The fossil sites are 10 kilometres south of Naracoorte, a cute country town featuring, among other things, a mini jumbuk factory. The turn-off is marked by huge metal sculptures of dinosaurs at the entrance and the car park is watched over by an elephant-sized model of the largest marsupial ever to live: diprotodon australis - the giant wombat.
Eons past, waves lapped this land. The waters gradually retreated and about 700,000 years ago caves-ins began to open up the catacombs below. They turned into mass graveyards for long-lost creatures that fell in and were unable to scramble out. The skeleton haul to date ranges from ancient birds and prehistoric reptiles to dozens of species of megafauna.
Only a handful of the 26 caves found so far in this 600-hectare patch are open to the public. Some are dead-ends, terrifyingly convoluted and chillingly cold - the temperature can dive to less than 10 degrees - and a number remain sealed, still unexplored after hundreds of thousands of years. Others are so opened up by roof collapses that impromptu gardens have sprung up within them.
Like Riversleigh, the best way through this labyrinth is via guided tour and the most exciting of these is the World Heritage Tour. This behind-the-scenes trek begins in the Victoria Fossil Cave, more than 4000 metres of subtly lit, fantastical chambers in which stalactites and stalagmites create breathtaking rock formations.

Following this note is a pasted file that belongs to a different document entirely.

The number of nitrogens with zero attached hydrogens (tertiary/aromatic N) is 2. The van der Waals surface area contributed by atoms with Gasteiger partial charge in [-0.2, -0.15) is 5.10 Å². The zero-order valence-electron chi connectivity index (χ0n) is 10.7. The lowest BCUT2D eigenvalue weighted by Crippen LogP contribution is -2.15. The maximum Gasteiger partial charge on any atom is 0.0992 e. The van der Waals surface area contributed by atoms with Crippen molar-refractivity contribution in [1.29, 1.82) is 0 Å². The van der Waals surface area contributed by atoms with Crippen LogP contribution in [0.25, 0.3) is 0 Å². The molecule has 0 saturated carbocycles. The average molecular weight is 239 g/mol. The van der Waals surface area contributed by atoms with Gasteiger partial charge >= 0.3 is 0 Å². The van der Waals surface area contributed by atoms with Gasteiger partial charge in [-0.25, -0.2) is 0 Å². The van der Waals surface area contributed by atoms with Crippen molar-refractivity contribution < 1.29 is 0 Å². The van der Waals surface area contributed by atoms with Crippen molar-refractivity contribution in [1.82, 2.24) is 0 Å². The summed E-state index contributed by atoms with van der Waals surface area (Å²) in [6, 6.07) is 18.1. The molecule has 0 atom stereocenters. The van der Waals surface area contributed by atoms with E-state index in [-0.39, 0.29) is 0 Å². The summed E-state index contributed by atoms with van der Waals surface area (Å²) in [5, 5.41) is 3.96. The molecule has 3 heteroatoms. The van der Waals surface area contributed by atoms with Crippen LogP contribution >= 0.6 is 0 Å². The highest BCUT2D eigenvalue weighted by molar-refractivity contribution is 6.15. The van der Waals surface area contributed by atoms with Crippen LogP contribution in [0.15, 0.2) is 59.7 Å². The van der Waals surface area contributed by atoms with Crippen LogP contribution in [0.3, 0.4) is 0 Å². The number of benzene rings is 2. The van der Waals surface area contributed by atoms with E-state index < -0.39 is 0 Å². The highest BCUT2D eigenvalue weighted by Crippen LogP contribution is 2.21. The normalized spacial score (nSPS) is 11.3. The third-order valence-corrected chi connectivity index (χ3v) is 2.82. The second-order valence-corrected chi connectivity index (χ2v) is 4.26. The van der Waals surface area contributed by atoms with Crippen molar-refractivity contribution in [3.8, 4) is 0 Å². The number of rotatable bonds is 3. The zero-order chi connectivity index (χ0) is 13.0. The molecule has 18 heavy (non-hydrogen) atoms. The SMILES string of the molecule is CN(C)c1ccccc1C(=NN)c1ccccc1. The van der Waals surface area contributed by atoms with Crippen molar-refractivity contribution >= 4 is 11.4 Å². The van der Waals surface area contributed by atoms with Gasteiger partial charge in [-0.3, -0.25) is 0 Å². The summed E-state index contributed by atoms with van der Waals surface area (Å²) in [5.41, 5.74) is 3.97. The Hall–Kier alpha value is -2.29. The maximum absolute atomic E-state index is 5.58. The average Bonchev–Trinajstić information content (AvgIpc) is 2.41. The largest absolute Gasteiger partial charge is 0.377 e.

This cave contains six known fossil deposits and a sign blocking access into what looks like a compact tunnel that says "Researchers Only". The guide removes the sign and then it's down on hands and knees into a dig absolutely groaning with bones, where ladders descend into pits.
"Riversleigh opened a gigantic window in time back 25 million years," says cave manager Steven Bourne, who is taking this tour. "Naracoorte sheds light on more recent times and, possibly, on what may happen in the future, thanks to the relics of ancient plants and layered records of extinctions as the eons have gone by.
"Naracoorte has the last gasp, when all these animals became extinct somewhere in the last 50,000 years.
"Riversleigh is the rise of the megafauna. We are its demise."
The hunt ends at the Wonambi Fossil Centre. Here, in a walk-through reconstruction of pre-historic Naracoorte, is a snapshot of an ancient rainforest and full-sized, animatronic megafauna. The creatures move and cry out to each other, for all the world as though the events about to overtake them never happened.
They are bizarre and outlandish but they belong here.
And perhaps they're not so very monstrous after all.
Riversleigh, Queensland The quickest way is to charter a light plane to Adel's Grove. Otherwise, fly to Mount Isa and drive - the shortest road route takes about five hours.
Naracoorte, South Australia Fly to Mount Gambier, then make the one-hour drive. From Adelaide, it's a four-hour drive.
Tours to Riversleigh D-Site are $65 a person, departing from Adel's Grove. Phone (07) 4748 5502 or see www.adelsgrove.com.au. The World Heritage Tour at Naracoorte costs $210 a group for four to six people. Phone (08) 8762 2340 or see www.naracoortecaves.sa .gov.au.